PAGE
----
A report released by Her Majesty’s Inspectorate of Prisons following a surprise inspection of Her Majesty’s Young Offender Institution (HMYOI) Werrington, near Stoke-on-Trent, found levels of violence and use of force at the prison to be higher than any other establishment in England and Wales. Children’s perceptions of safety were also worse than at any other young offender institution (YOI). In response to the report, Andrea Coomber, Chief Executive of the Howard League for Penal Reform, said: ‘This is one of the most horrifying inspection reports that the Howard League has seen. It is a 69-page document of failure that could be summarised in just seven words: prison is no place for a child.’
HMYOI Werrington currently holds 66 children aged 15-17. The latest inspection report, covering the period from late January to early February 2022, outlined the institution’s failings in relation to leadership, safety, care, purposeful activity, resettlement, and set out key concerns and recommendations, commenting on progress made since the last inspection in 2020. The report noted a deterioration in three out of four healthy prison tests for regard children’s establishments: safety, purposeful activity, and care. These three areas were assessed as ‘poor’ – the lowest possible rating – while the fourth, resettlement, remained the same.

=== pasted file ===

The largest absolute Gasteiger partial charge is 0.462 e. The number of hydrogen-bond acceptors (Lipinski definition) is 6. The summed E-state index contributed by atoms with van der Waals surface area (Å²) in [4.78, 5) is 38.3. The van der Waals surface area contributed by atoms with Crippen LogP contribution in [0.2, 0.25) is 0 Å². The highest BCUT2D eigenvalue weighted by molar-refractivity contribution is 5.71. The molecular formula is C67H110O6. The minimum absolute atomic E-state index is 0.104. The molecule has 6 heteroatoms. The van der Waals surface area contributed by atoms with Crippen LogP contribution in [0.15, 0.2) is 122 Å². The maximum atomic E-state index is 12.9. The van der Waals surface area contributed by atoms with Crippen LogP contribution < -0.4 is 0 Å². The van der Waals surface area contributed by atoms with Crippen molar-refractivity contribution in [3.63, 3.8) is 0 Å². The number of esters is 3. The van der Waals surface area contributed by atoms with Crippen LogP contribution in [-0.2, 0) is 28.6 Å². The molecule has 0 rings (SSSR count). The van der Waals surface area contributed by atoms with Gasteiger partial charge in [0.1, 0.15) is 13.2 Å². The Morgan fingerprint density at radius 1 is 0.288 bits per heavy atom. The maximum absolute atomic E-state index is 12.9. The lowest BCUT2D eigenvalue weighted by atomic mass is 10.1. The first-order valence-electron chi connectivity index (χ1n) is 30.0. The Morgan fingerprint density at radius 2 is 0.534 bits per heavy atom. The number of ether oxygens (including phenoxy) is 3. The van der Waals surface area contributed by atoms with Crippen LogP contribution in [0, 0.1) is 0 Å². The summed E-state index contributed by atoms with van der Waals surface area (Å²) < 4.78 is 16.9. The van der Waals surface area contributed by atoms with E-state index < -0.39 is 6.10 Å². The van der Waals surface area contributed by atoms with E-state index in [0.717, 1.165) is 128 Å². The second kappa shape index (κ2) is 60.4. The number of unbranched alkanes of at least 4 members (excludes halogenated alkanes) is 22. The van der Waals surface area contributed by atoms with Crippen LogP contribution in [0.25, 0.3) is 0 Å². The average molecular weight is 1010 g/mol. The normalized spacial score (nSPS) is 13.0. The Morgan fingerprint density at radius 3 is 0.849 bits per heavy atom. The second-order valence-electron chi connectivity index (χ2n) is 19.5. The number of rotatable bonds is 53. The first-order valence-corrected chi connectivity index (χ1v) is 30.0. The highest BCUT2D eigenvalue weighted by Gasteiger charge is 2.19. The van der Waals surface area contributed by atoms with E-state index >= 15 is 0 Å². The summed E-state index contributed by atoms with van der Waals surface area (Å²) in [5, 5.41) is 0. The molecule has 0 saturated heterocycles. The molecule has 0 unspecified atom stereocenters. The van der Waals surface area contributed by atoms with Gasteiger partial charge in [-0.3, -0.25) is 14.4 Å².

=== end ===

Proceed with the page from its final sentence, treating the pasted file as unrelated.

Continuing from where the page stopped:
16 per cent of children surveyed for the report said they felt unsafe at the time of inspection, and levels of violence over a six-month period were ‘higher than in any other establishment in England and Wales’, resulting in 31 children attending hospital during that period, and 399 weapons being found over the past year – double the number found the previous year. Children told inspectors that the reason they carried weapons was because ‘they did not have confidence in the ability of staff to keep them safe’. Leaders had adopted a strategy of managing violence that involved ‘keep-apart’ lists of children who were in conflict with each other, and where there was a risk of violence if these individuals came into contact. Of a population of 66, there were 263 of these ‘keep-aparts’.
The report noted that this strategy was ‘a reactive process of risk avoidance, rather than risk management’ and had the effect of impacting ‘every aspect of life for the children’, notably access to other services within the prison like education, sport, behaviour programmes, and visits. Andrea Coomber commented that ‘rather than solving problems, staff have relied on trying to keep children apart. [This strategy] does not appear to have made the jail any less toxic, and the boys have been denied access to education that might help to guide them away from crime.’